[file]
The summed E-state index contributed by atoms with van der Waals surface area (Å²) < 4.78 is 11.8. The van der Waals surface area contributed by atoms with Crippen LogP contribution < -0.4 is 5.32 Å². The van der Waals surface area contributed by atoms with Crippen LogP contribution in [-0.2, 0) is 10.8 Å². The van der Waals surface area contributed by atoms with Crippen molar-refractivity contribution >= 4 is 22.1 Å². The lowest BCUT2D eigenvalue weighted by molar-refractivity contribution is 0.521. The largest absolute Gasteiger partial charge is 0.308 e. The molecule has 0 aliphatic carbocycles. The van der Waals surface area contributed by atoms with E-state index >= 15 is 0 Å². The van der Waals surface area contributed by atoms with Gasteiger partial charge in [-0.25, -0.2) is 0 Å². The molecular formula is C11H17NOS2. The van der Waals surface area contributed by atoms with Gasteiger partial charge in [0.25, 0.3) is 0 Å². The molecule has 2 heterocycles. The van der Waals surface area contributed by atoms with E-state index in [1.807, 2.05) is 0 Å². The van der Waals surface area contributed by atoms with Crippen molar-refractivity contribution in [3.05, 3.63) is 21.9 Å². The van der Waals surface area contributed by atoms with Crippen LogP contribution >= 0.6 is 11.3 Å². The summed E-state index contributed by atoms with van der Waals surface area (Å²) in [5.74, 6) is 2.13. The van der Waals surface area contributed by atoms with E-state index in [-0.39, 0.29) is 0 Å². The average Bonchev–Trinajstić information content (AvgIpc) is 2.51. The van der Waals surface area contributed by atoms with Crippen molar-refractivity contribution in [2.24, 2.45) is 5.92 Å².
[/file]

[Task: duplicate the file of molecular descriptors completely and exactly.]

The summed E-state index contributed by atoms with van der Waals surface area (Å²) < 4.78 is 11.8. The van der Waals surface area contributed by atoms with Crippen LogP contribution < -0.4 is 5.32 Å². The van der Waals surface area contributed by atoms with Crippen LogP contribution in [-0.2, 0) is 10.8 Å². The van der Waals surface area contributed by atoms with Crippen molar-refractivity contribution >= 4 is 22.1 Å². The lowest BCUT2D eigenvalue weighted by molar-refractivity contribution is 0.521. The largest absolute Gasteiger partial charge is 0.308 e. The molecule has 0 aliphatic carbocycles. The van der Waals surface area contributed by atoms with E-state index >= 15 is 0 Å². The van der Waals surface area contributed by atoms with Gasteiger partial charge in [-0.25, -0.2) is 0 Å². The molecular formula is C11H17NOS2. The van der Waals surface area contributed by atoms with Gasteiger partial charge in [0.25, 0.3) is 0 Å². The molecule has 2 heterocycles. The van der Waals surface area contributed by atoms with E-state index in [1.807, 2.05) is 0 Å². The van der Waals surface area contributed by atoms with Crippen molar-refractivity contribution in [3.05, 3.63) is 21.9 Å². The van der Waals surface area contributed by atoms with Crippen LogP contribution >= 0.6 is 11.3 Å². The summed E-state index contributed by atoms with van der Waals surface area (Å²) in [5.74, 6) is 2.13. The van der Waals surface area contributed by atoms with E-state index in [-0.39, 0.29) is 0 Å². The average Bonchev–Trinajstić information content (AvgIpc) is 2.51. The van der Waals surface area contributed by atoms with Crippen molar-refractivity contribution in [2.24, 2.45) is 5.92 Å².